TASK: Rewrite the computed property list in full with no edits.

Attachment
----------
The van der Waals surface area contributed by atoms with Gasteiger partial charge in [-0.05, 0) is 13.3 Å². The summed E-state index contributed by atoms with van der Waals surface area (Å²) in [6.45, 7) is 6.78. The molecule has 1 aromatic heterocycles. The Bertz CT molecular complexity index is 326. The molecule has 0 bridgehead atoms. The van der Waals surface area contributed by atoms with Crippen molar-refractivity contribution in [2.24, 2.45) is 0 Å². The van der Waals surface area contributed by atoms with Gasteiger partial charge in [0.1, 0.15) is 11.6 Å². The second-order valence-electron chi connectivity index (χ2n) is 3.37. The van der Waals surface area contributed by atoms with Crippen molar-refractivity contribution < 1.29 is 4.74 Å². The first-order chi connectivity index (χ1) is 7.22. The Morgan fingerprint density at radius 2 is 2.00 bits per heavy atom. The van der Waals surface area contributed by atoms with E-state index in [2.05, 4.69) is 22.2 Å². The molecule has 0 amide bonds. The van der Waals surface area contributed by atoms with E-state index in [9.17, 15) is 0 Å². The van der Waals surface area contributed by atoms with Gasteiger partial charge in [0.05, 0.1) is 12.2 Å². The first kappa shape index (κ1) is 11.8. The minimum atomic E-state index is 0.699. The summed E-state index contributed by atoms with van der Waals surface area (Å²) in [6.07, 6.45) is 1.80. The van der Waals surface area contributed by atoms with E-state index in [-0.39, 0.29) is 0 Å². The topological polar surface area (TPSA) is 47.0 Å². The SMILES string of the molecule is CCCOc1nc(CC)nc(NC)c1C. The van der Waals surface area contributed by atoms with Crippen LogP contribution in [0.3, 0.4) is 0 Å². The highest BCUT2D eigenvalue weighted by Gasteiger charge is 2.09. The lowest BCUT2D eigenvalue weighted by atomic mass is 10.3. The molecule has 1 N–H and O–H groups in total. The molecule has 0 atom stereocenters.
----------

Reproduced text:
The van der Waals surface area contributed by atoms with Gasteiger partial charge in [-0.05, 0) is 13.3 Å². The summed E-state index contributed by atoms with van der Waals surface area (Å²) in [6.45, 7) is 6.78. The molecule has 1 aromatic heterocycles. The Bertz CT molecular complexity index is 326. The molecule has 0 bridgehead atoms. The van der Waals surface area contributed by atoms with Crippen molar-refractivity contribution in [2.24, 2.45) is 0 Å². The van der Waals surface area contributed by atoms with Gasteiger partial charge in [0.1, 0.15) is 11.6 Å². The second-order valence-electron chi connectivity index (χ2n) is 3.37. The van der Waals surface area contributed by atoms with Crippen molar-refractivity contribution < 1.29 is 4.74 Å². The first-order chi connectivity index (χ1) is 7.22. The Morgan fingerprint density at radius 2 is 2.00 bits per heavy atom. The van der Waals surface area contributed by atoms with E-state index in [2.05, 4.69) is 22.2 Å². The molecule has 0 amide bonds. The van der Waals surface area contributed by atoms with E-state index in [9.17, 15) is 0 Å². The van der Waals surface area contributed by atoms with Gasteiger partial charge in [0.05, 0.1) is 12.2 Å². The first kappa shape index (κ1) is 11.8. The minimum atomic E-state index is 0.699. The summed E-state index contributed by atoms with van der Waals surface area (Å²) in [6.07, 6.45) is 1.80. The van der Waals surface area contributed by atoms with E-state index in [-0.39, 0.29) is 0 Å². The topological polar surface area (TPSA) is 47.0 Å². The SMILES string of the molecule is CCCOc1nc(CC)nc(NC)c1C. The van der Waals surface area contributed by atoms with Crippen LogP contribution in [0.3, 0.4) is 0 Å². The highest BCUT2D eigenvalue weighted by Gasteiger charge is 2.09. The lowest BCUT2D eigenvalue weighted by atomic mass is 10.3. The molecule has 1 N–H and O–H groups in total. The molecule has 0 atom stereocenters.